Tularemia is an infectious disease carried by rabbits and rodents and is normally transmitted to humans via tick bites or through infection via hunting activities—handling and skinning wild rabbits, for example, can be a high-risk activity. Tularemia is "virulent," fast-acting (though not usually lethal), and has also been toyed with as a biological weapon.
In 2000, cases of tularemia spiked on Martha's Vineyard. So what did the disease detectives at the CDC do? Packed their suitcases, put on their fedoras and hazmat suits, and got to work. This 2001 report from the New England Journal of Medicine (by doctors Bela T. Matyas, Katherine A. Feldman, Donna Stiles-Enos, David T. Dennis, and several others) relates some delightfully bizarre scenes in delightfully austere language. Try to visualize these moments, as if you were directing the film version:
F. tularensis was cultured from blood and lung tissue of a 43-year-old man who died of primary pneumonic tularemia. He delayed seeking medical care for his illness, which began within one week after he mowed a lawn...
We visited the suspected site of exposure of each patient and the 1978 outbreak site. At three sites we recreated possible activities that led to exposure, such as mowing the lawn and cutting weeds (“weed whacking”), and collected air samples using personal air samplers attached to the lawn mower and to the person who used the mowing equipment. Investigators wore protective gear while performing these activities. Samples of grass clippings, water, and soil were also collected. Small mammals were trapped at five properties, and we obtained serum samples from all dogs that lived at suspected sites of exposure. Samples of mammal tissue were examined by direct-fluorescence antibody staining, and mammal serum was tested for antibodies with use of an agglutination assay. Samples of air, grass, water, soil, and animal tissue were cultured for F. tularensis.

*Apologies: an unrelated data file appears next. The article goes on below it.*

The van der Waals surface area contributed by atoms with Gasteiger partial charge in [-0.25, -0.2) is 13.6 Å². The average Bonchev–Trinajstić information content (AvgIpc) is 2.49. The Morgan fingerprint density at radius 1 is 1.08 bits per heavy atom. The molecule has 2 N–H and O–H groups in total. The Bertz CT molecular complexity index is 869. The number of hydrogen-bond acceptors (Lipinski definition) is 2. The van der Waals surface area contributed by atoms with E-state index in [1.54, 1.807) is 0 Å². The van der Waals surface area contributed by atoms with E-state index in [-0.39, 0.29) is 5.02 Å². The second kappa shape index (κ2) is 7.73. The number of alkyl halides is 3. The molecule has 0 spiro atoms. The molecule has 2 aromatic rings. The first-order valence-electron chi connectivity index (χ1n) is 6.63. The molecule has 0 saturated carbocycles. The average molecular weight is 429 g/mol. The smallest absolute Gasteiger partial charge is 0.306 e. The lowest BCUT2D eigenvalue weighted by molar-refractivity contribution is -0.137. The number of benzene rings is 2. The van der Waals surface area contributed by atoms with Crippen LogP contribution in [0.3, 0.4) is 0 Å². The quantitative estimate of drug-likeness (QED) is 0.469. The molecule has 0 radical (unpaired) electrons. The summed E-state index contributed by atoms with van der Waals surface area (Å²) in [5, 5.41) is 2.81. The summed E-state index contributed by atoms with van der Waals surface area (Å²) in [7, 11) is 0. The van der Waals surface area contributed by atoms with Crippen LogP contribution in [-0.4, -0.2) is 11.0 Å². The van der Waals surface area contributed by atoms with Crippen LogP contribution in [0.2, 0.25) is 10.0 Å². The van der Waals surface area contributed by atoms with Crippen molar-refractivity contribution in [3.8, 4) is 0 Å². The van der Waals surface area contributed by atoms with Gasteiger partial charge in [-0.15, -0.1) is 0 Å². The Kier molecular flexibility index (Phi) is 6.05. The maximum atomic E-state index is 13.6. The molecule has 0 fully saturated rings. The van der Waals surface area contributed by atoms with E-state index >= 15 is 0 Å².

Cultures of three lawn-mower filters, 15 samples of cut grass, 11 air samples, 3 samples of raw water, and 9 samples of soil and mulch were all negative for F. tularensis.
The tularemia movie in my mind has a Sofia Coppola/Virgin Suicides vibe, the coldness of manicured lawns and lab equipment offset by the animal heat of illness, confusion, worry, and intense research.
The doctors set 442 night traps during their investigation, catching 40 animals (skunks, rats, voles, several species of mice) to test for the disease, and concluded those who got sick from mowing lawns had "aerosolized" some parts of a creature that had been infected.
In the end, the culprits were lawn mowers and "weed whackers"—in the right hands, the shots of people mowing lawns (the dew on the grass, the sweat on someone's forehead, the moment of aerosolization) would be worth the price of admission.